Such drastic action had the desired effect, and all five were declared passed fit for tourist travel to India by way of the 'Darjeeling at Leisure' itinerary. Booking details were circulated, videos and photo galleries of the line viewed, an Indian cricket flag displayed at a strategic location, and Cobra and Tiger beer consumed at the 'Passage to India' restaurant, along with a variety of appropriate ethnic food.

Job done, as they say, although there remains the likelihood of requiring top-up training in the Foxfield area in the summer, to maintain peak condition. And, as magnanimous as ever (even if he can't spell it), the Chairman has indicated other candidates may still submit themselves for examination of their suitability to participate in sub-continental railway adventures.


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Studying for the final exam.

Some more photos are here.

Convergent views for a change

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As it happens (and much to the relief of the author) there is general agreement that the Darjeeling at Leisure tour planned for February 2011 has all the elements required for a successful trip. As well as the two-day charter to Darjeeling and the evening dinner charter, there are opportunities for additional rides on the service trains and general pootling about in the town and its environs, something missing from the more expansive, and expensive, tours. The Delhil railway museum and the Kolkata tram charter and river excursion give the tour additional variety. However, what secures the Chairman's vote is the opportunity to ride on an elephant and look down on the membership from some considerable height. Why this is an attraction has not yet been explained to our satisfaction.

All that remains is to work out why the dates of the trip don't line up with the stated days of the week. Perhaps some sort of initiation test?

Decisions, decisions

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Darjeeling Tours have now published their plans for tours next year, and very enticing they look too. Simply put, it's a choice between two tours that cover fairly large distances to include some of India's tourist highlights as well as the DHR, and two which stay closer to the railway, spending more time in and around Darjeeling. I suspect the latter may provide the type of itinerary craved by our particular group of train enthusiasts, but I make no predictions. It is perhaps just as well there is plenty of time to decide.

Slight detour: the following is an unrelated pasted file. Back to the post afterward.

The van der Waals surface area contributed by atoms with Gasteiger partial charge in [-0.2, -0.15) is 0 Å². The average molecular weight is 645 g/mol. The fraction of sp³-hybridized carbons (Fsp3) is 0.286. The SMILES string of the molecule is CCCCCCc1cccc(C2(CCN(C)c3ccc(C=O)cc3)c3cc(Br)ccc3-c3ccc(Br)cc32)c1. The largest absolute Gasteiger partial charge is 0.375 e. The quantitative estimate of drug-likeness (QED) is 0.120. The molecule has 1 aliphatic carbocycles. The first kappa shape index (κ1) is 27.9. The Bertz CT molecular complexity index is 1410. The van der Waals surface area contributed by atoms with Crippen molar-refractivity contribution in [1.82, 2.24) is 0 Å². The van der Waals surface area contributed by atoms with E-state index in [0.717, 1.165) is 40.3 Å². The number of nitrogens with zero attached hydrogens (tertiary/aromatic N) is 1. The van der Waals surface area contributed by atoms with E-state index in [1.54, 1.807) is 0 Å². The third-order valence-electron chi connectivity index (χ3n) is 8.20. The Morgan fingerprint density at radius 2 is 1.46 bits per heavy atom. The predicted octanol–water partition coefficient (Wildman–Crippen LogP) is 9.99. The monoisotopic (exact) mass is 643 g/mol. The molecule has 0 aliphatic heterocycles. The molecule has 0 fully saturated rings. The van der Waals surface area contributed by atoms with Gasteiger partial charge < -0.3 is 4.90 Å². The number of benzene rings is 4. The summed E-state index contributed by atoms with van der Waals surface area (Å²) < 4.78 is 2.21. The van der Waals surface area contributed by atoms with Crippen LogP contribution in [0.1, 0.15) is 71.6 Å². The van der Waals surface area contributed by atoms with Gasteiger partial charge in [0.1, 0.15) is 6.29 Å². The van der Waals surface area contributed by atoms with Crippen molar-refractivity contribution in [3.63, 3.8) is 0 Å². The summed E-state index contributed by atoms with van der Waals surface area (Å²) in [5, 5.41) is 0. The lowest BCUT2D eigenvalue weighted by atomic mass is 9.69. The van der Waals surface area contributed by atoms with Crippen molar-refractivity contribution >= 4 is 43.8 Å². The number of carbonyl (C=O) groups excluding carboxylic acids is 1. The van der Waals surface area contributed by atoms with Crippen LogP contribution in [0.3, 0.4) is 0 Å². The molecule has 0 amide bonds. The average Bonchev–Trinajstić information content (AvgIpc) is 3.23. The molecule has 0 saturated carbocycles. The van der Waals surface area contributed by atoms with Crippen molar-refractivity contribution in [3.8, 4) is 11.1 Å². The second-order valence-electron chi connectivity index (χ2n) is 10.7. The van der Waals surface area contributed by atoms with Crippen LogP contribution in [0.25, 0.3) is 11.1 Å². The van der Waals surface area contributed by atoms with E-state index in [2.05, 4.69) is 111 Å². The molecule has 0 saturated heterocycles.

Having lit the blue touchpaper, your webmaster is now retiring to
Zimbabwe to study somewhat larger locomotives.

In the year of the big four-zero

Time marches on, and we are now in the year of our chairman's coming of middle-age. A note from Darjeeling Tours has arrived in response to a polite query on progress with devising their tour programme for the coming twelve months. Apparently there is to be a Raj History tour in the autumn of this year, which may appeal to our more patriotic members. However it has a fairly brief time at Darjeeling itself, with no two-day steam charter. Soundings are being made with the electorate, and without wishing to prejudge the outcome it may well be that this tour is sub-optimal for our purposes. In which case Q1 2011 seems the more likely window of opportunity.

Then we were four

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This was to be titled Now We Are Six, but severe flakiness on the part of two candidates for another Welsh Highland weekend reduced the numbers by a third. Their personal files will be suitably annotated. The remainder experienced one of their more enjoyable weekends, despite the weather (cold and snowy) and the potentially arduous nature of the work (strategic rail stacking). The saving graces were the attention paid to adequate hot refreshment breaks and the relaxed nature of the workforce, in the guise of the Black Hand Gang. Another positive feature was the close proximity of the Santa Specials, complete with a Father Christmas, sorry the Father Christmas, clearly paid by the ho-ho-ho, and some elves with an extensive and surprisingly robust vocabulary.